• National investment in IT infrastructure to support e-portfolios and the use of MyGTCS.
  • Having a national research strategy for education - it was felt that some of the academic research taking place was not relevant to current priorities.
  • The problems caused by a lack of supply cover for professional learning appeared extensive and nationwide. There was a suggestion that, in order to deal with the issue effectively, a national approach was required.

Aspects of local authority support

12.7 While views on the support for professional learning provided by LA representatives were mixed, several aspects were thought to be working well. These included:

  • provision of leadership programmes
  • provision of principal teacher secondments from schools to the LA - thought to be beneficial in incorporating teachers' 'front-line' experience into LA CLPL activities (although some felt the opportunities could be better advertised)
  • signposting of the CLPL activities available (although this was better in some LAs than others)).

Figure 12.2 Overall, how would you rate your Local Authority on the following aspects of support for professional learning?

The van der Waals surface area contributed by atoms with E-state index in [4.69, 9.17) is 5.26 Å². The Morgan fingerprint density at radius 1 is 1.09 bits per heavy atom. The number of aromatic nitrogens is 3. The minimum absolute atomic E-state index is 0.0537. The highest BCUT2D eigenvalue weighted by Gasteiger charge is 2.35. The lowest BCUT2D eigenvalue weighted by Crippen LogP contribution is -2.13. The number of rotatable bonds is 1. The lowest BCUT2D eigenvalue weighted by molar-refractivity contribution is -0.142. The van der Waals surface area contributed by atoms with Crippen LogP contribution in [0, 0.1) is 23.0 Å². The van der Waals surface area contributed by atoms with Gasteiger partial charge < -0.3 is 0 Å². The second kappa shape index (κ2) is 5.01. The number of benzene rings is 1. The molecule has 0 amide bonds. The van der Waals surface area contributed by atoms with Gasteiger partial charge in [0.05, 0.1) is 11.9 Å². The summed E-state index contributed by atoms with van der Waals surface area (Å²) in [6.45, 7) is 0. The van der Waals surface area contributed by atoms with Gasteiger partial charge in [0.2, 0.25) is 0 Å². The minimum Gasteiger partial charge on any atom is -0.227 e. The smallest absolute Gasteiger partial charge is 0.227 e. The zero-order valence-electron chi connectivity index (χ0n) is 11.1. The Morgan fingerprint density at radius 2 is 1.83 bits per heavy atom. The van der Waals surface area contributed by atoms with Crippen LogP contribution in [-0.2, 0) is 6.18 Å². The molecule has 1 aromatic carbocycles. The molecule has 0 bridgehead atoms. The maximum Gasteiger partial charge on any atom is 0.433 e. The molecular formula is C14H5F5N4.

Figure 12.2 Overall, how would you rate your Local Authority on the following aspects of support for professional learning?

Base: All (5,921)

12.8 Overall, survey respondents were less positive about LA support than they were about support from national bodies (Figure 12.2). The highest ratings for LA support were in relation to providing courses (36% thought this was 'very good'/'good') and for actively promoting professional learning opportunities for all teachers (35% 'very good'/'good'). Providing learning materials (24%'very good'/'good') and taking a coherent approach (19% 'very good'/'good') were seen as the least effective aspects of LA support for professional learning.

What are the challenges?

Balance of national priorities

12.9 One of the concerns most commonly raised by those in the qualitative research was that there are currently too many priorities in education.

There is so much going on for national agenda just now, healthy working lives, BGE, new curriculum, Developing Scotland's Young Workforce, the named person agenda, STEM, tracking and monitoring. I mean there's CPD out there for everything.

And they are all high priority and that's the thing out of all the things that you've mentioned there, they are all high priority. It's not as if you can pick and choose one...

Secondary Principal Teachers

12.10 While teachers said they supported the principles underpinning almost all the policies, there was a feeling that not everything could be a priority. Teachers often described feeling 'overwhelmed' by the number of initiatives and policies, and the impact that this had on their workload - they felt that there was simply not enough time to cover everything.